PUNXSUTAWNEY: Spanish students travel to New York City
PUNXSUTAWNEY -- The students in Spanish IV and teachers Kimberly McFet-ridge and Andrew Tygert traveled to New York City on Nov. 27 to see "El Quijote," a Spanish play.
Since the start of November, students in McFetridge's Spanish IV classes have been reading a similar version of the play.
"The main purpose of the trip was to see 'El Quijote,'" said McFetridge. "It is a play that is inspired by 'Don Quijote,' a book by Miguel de Cervantes."
A total of 19 students and two teachers left for New York at midnight on Nov. 27. While the play was the main reason for going, the students were also able to experience the way of life in the city.
"I thought we took a great group of students which made the trip go very smoothly," said Tygert, the Spanish I and III teacher.
"It was neat to not only witness the Spanish culture but also the culture of the city."
Upon arriving at the city around 6 a.m., the students first went to the set of "Good Morning America" to watch the show air live.
Because Punxsutawney is famous for Groundhog Day, the "Good Morning America" weatherman, Sam Champion, presented the day's weather alongside the group.
Senior Austin Sabatucci also offered Punxsutawney Phil stuffed animals to the anchors of the show.
"It was an awesome experience to be on 'Good Morning America,'" said Sabatucci.
"I got the great opportunity to do an interview in front of millions of people."
Following "Good Morning America," the group was given the chance to go ice skating.
"It was a lot of fun to go ice skating spontaneously together," said Tygert.
"It's not something that you get to do often around here."
After ice skating, the students viewed the play, which lasted about an hour and a half and incorporated some material that the students did not read in class.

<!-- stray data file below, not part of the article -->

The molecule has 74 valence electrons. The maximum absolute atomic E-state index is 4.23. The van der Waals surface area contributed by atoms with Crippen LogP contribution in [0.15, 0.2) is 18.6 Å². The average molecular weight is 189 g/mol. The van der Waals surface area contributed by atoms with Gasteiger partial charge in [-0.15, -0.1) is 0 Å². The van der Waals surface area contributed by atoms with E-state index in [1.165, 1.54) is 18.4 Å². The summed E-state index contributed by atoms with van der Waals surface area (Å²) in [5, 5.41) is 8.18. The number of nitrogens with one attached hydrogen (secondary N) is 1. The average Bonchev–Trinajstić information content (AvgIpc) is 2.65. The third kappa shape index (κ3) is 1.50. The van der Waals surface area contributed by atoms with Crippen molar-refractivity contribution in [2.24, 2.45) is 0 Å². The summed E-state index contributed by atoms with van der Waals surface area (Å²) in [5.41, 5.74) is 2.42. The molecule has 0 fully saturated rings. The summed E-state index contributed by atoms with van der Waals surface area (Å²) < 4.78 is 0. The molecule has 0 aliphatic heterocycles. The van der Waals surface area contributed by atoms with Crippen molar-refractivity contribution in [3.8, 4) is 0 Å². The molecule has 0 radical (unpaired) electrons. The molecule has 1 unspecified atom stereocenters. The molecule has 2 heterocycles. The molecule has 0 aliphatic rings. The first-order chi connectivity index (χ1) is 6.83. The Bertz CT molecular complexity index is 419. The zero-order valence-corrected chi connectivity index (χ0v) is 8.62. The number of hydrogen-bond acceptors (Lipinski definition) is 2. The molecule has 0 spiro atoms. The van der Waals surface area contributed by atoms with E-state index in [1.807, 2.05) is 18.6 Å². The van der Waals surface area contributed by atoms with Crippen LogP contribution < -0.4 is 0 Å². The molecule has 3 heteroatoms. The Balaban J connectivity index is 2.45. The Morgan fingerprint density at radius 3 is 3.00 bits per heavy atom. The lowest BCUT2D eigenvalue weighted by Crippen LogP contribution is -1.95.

"The play was difficult to understand at times, but it was still beneficial to reading our story," said senior Liz Keller.
Following the play, the group spent the rest of the day touring the city. The students shopped in the city's Macy's, which is the world's largest department store. Another highlight was the viewing of ground zero.
"It was a nice experience to see the memorial and pay our respects to those who were lost in the 9/11 attacks," said McFetridge.
"I think it was a good thing for the students to experience."
The students left the city around 4 p.m. and arrived back to Punxsutawney at about 11:30 p.m. The costs for the bus ride and play tickets were paid individually by the students.
"In order to offset the costs of the trip, we held a Jane's Stromboli & Pies fundraiser," said McFetridge. "The money went individually to the students based on the amount of items they sold."
The students involved would like to thank McFetridge for arranging the trip and Tygert for his help.
"Thanks again to Señor and Señora for giving us the chance to go to New York," said Sabatucci. "It was a great experience that would not have been possible without them."
McFetridge would also like to thank the students that attended the trip.
"The students were well-behaved which made the trip a fun and enjoyable experience for everyone," said McFetridge. "I hope to do this again next year."
Dramatics Club visits Clarion University
On Nov. 16, the Punxsutawney Area High School Dramatics Club took a trip to Clarion University to see the college theater's production of the Shakespearean play "All's Well That Ends Well."
Shakespearean plays are some of the greatest known to man and are very worthwhile for drama students to see and learn from. However, sometimes they can be rather hard to understand.
"The play was well-performed and -executed. I think going to this production exposed the students to something they wouldn't go see on their free time," said Dramatics Club adviser Lisa Good.
After the play, the students were told to stick around for a question and answer segment with the cast and crew. They were informed about certain little details that went into the play and were able to hear the cast talk about their parts from their own perspective.
"It was beneficial to understanding the play and all of the time and effort that went into preparing for it," said Dramatics Club President Laura Chelgren.
"It helped us understand how the set, costumes and the characters are all connected in some way to bring the production together as a whole."